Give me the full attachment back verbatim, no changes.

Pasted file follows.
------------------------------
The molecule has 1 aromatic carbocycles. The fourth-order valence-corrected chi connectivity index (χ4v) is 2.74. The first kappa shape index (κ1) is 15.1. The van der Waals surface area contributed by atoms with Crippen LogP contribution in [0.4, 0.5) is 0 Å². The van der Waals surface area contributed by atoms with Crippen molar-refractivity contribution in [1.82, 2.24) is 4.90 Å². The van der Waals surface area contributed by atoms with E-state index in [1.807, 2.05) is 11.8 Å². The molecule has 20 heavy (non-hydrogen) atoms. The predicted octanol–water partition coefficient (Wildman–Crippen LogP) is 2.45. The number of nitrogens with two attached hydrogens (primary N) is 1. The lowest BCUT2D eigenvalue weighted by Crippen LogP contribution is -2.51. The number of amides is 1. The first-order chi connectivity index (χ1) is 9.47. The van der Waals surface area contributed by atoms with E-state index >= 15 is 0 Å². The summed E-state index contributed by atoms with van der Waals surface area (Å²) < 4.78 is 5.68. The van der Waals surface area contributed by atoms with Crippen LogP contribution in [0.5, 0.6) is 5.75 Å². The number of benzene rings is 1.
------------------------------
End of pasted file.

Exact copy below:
The molecule has 1 aromatic carbocycles. The fourth-order valence-corrected chi connectivity index (χ4v) is 2.74. The first kappa shape index (κ1) is 15.1. The van der Waals surface area contributed by atoms with Crippen LogP contribution in [0.4, 0.5) is 0 Å². The van der Waals surface area contributed by atoms with Crippen molar-refractivity contribution in [1.82, 2.24) is 4.90 Å². The van der Waals surface area contributed by atoms with E-state index in [1.807, 2.05) is 11.8 Å². The molecule has 20 heavy (non-hydrogen) atoms. The predicted octanol–water partition coefficient (Wildman–Crippen LogP) is 2.45. The number of nitrogens with two attached hydrogens (primary N) is 1. The lowest BCUT2D eigenvalue weighted by Crippen LogP contribution is -2.51. The number of amides is 1. The first-order chi connectivity index (χ1) is 9.47. The van der Waals surface area contributed by atoms with E-state index >= 15 is 0 Å². The summed E-state index contributed by atoms with van der Waals surface area (Å²) < 4.78 is 5.68. The van der Waals surface area contributed by atoms with Crippen LogP contribution in [0.5, 0.6) is 5.75 Å². The number of benzene rings is 1.